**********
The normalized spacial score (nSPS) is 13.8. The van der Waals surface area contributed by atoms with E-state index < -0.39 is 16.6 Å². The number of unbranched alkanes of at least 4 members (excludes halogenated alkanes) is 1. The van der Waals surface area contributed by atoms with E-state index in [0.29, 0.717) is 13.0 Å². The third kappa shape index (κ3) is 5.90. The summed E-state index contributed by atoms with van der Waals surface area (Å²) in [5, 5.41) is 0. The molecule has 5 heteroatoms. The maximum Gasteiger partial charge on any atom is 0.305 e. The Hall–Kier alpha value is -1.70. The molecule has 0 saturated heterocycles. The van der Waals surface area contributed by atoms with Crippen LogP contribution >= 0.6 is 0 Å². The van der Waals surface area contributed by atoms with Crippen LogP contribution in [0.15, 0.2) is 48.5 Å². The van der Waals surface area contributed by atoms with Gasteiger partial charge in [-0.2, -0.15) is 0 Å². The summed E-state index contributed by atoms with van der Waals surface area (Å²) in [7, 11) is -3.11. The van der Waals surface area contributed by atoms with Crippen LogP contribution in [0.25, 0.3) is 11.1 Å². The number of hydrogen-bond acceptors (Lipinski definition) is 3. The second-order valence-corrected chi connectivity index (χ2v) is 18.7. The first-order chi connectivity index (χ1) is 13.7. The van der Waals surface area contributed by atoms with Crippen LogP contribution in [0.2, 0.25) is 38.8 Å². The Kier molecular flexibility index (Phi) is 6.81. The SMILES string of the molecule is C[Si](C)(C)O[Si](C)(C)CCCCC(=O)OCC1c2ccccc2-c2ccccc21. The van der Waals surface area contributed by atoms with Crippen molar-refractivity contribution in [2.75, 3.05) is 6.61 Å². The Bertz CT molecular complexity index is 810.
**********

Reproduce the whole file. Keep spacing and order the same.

The normalized spacial score (nSPS) is 13.8. The van der Waals surface area contributed by atoms with E-state index < -0.39 is 16.6 Å². The number of unbranched alkanes of at least 4 members (excludes halogenated alkanes) is 1. The van der Waals surface area contributed by atoms with E-state index in [0.29, 0.717) is 13.0 Å². The third kappa shape index (κ3) is 5.90. The summed E-state index contributed by atoms with van der Waals surface area (Å²) in [5, 5.41) is 0. The molecule has 5 heteroatoms. The maximum Gasteiger partial charge on any atom is 0.305 e. The Hall–Kier alpha value is -1.70. The molecule has 0 saturated heterocycles. The van der Waals surface area contributed by atoms with Crippen LogP contribution >= 0.6 is 0 Å². The van der Waals surface area contributed by atoms with Crippen LogP contribution in [0.15, 0.2) is 48.5 Å². The van der Waals surface area contributed by atoms with Gasteiger partial charge in [-0.2, -0.15) is 0 Å². The summed E-state index contributed by atoms with van der Waals surface area (Å²) in [7, 11) is -3.11. The van der Waals surface area contributed by atoms with Crippen LogP contribution in [0.25, 0.3) is 11.1 Å². The number of hydrogen-bond acceptors (Lipinski definition) is 3. The second-order valence-corrected chi connectivity index (χ2v) is 18.7. The first-order chi connectivity index (χ1) is 13.7. The van der Waals surface area contributed by atoms with Crippen LogP contribution in [0.2, 0.25) is 38.8 Å². The Kier molecular flexibility index (Phi) is 6.81. The SMILES string of the molecule is C[Si](C)(C)O[Si](C)(C)CCCCC(=O)OCC1c2ccccc2-c2ccccc21. The van der Waals surface area contributed by atoms with Crippen molar-refractivity contribution in [2.75, 3.05) is 6.61 Å². The Bertz CT molecular complexity index is 810.